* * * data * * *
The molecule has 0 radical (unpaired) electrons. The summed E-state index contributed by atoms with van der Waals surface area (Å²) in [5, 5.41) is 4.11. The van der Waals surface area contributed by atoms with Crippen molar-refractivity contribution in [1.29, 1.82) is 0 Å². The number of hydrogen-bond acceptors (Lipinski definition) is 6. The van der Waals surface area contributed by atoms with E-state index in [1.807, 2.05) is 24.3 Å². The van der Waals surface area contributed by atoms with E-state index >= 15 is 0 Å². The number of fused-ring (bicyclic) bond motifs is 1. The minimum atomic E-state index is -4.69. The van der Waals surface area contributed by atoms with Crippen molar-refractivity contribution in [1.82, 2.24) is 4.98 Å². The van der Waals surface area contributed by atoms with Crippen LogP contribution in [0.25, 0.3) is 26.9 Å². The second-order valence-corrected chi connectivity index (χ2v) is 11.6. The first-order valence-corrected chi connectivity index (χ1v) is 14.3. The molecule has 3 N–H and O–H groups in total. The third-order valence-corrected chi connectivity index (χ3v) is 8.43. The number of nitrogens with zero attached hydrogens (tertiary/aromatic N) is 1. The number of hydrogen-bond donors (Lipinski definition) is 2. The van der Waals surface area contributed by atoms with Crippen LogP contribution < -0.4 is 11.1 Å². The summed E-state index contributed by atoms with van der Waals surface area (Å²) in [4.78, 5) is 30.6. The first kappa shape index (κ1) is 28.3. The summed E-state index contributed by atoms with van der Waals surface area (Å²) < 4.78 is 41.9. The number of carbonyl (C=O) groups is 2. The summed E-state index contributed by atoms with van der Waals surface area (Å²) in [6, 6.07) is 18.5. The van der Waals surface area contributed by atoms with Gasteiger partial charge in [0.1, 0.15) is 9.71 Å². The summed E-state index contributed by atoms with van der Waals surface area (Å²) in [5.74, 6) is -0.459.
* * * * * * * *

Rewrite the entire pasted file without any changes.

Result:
The molecule has 0 radical (unpaired) electrons. The summed E-state index contributed by atoms with van der Waals surface area (Å²) in [5, 5.41) is 4.11. The van der Waals surface area contributed by atoms with Crippen molar-refractivity contribution in [1.29, 1.82) is 0 Å². The number of hydrogen-bond acceptors (Lipinski definition) is 6. The van der Waals surface area contributed by atoms with E-state index in [1.807, 2.05) is 24.3 Å². The van der Waals surface area contributed by atoms with E-state index >= 15 is 0 Å². The number of fused-ring (bicyclic) bond motifs is 1. The minimum atomic E-state index is -4.69. The van der Waals surface area contributed by atoms with Crippen molar-refractivity contribution in [1.82, 2.24) is 4.98 Å². The van der Waals surface area contributed by atoms with Crippen LogP contribution in [0.25, 0.3) is 26.9 Å². The second-order valence-corrected chi connectivity index (χ2v) is 11.6. The first-order valence-corrected chi connectivity index (χ1v) is 14.3. The molecule has 3 N–H and O–H groups in total. The third-order valence-corrected chi connectivity index (χ3v) is 8.43. The number of nitrogens with zero attached hydrogens (tertiary/aromatic N) is 1. The number of hydrogen-bond donors (Lipinski definition) is 2. The van der Waals surface area contributed by atoms with Crippen LogP contribution < -0.4 is 11.1 Å². The summed E-state index contributed by atoms with van der Waals surface area (Å²) in [4.78, 5) is 30.6. The first kappa shape index (κ1) is 28.3. The summed E-state index contributed by atoms with van der Waals surface area (Å²) < 4.78 is 41.9. The number of carbonyl (C=O) groups is 2. The summed E-state index contributed by atoms with van der Waals surface area (Å²) in [6, 6.07) is 18.5. The van der Waals surface area contributed by atoms with Gasteiger partial charge in [0.1, 0.15) is 9.71 Å². The summed E-state index contributed by atoms with van der Waals surface area (Å²) in [5.74, 6) is -0.459.